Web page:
Robin Roberts return to “Good Morning America” will be sooner than many thought. Roberts appeared via live feed to share the news that she’ll be returning in a matter of “weeks, not months.”
Robin Roberts has been incredibly strong throughout her battle with M.D.S that took her away from the job she loved – co-hosting on “GMA.”
Co-workers and fans of the show have been anxiously awaiting her return, but news from last year revealed she would not be able to make a return until the middle of 2013.
Fortunately, her health has actually taken a drastic turn for the best and Roberts is preparing to return to the show very soon.
“Good Morning America,” she exclaimed on the live feed. “I am excited.”
Robin had no hair in the live feed, but her wide smile was beaming she looked stunning.
“I’m so happy to be sharing this news with everybody,” the “GMA” co-host continued. “I met with my doctors last week. My blood count continues to improve. My beloved sister, Sally-Ann, my donor; her cells continue to make themselves at home in my body.”
It was back in September that the beloved news anchor received the bone marrow transplant and doctors were convinced that although the road to recovery would be sure and steady, it would also be slow.
Looks like the doctors underestimated the will power the journalist had to get back to the show and join her family on air once again.
“The big news is that my last bone marrow aspiration – by the way, ouch, I’ve lost count how many I’ve had – but the last bone marrow test showed no abnormalities… Praise God,” she announced on the live feed.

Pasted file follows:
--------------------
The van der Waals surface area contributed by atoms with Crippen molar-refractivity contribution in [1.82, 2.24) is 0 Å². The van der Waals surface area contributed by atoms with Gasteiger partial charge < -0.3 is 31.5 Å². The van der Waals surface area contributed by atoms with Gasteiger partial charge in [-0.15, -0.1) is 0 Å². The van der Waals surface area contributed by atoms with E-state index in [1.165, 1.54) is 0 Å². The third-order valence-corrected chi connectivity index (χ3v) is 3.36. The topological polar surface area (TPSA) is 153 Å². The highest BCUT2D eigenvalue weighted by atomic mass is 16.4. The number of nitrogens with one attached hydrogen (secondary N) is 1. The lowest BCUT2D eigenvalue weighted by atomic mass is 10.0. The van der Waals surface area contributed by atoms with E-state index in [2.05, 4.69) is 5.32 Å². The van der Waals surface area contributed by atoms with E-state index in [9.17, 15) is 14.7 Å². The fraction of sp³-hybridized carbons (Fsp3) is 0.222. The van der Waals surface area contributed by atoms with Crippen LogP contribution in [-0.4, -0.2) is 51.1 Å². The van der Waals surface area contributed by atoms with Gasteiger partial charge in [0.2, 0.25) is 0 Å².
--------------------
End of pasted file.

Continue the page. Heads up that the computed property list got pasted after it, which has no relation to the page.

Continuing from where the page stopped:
So what does this mean?
“…my doctors were waiting for this information to tell me I can begin the process of returning to the anchor chair,” the 52-year-old news anchor revealed. “I’m coming home.”
Of course, the process of getting back to work won’t happen over night and there are still some complications that have her doctors a bit worried.
The strong willed journalist is still highly susceptible to infections and with the sudden flu outbreak, returning can be dangerous if the co-host isn’t slowly introduced to her work environment over time.
According to Robin, she will begin the “process of re-entry” which means waking up early in the morning again interacting with large numbers of people and even being exposed to intense lighting.
“I got up at 4 o’clock this morning,” she revealed from her home. “I have to get back on ‘GMA’ time. One thing I have not missed is that alarm clock. Next week, my doctors have me doing what I’m calling a dry run. I’ll get up, go to the studio. I’ll have makeup and hair. Well, makeup. We’ll talk about the hair later.”
It’s unsure if the recovering reporter will be wearing wigs to the set or if she’ll be embracing her baldness, but either way her appearance will be a joyous one.
Roberts will be going to the set ever day next week, but she will not be appearing live on air with the rest of her team. Her doctors are simply trying to test how she does after being exposed to the crews, guests, and other co-workers that will be bustling around the studio.
After the show comes to an end and the “GMA” cast is off the air, then she will take to the stage to see if her sensitive skin will react to the harsh studio lights.
Just a few “dry runs” – as she calls them – and if she performs well her homecoming will be arriving sooner than she expected.
“We’re talking now weeks, not months,” Roberts explained. “I should be back sometime in February.”
When in February? She didn’t announce the date but it is likely the same day she had been diagnosed with M.D.S.
“I have a date in mind that’s very personal and important to me, but I’ll listen to what my doctors say,” she concluded.
It was back in February 26 of last year that she was co-hosting ABC’s coverage of the Academy Awards in Los Angeles when she realized she felt unusually exhausted. After a visit to her doctor she received the life changing diagnosis.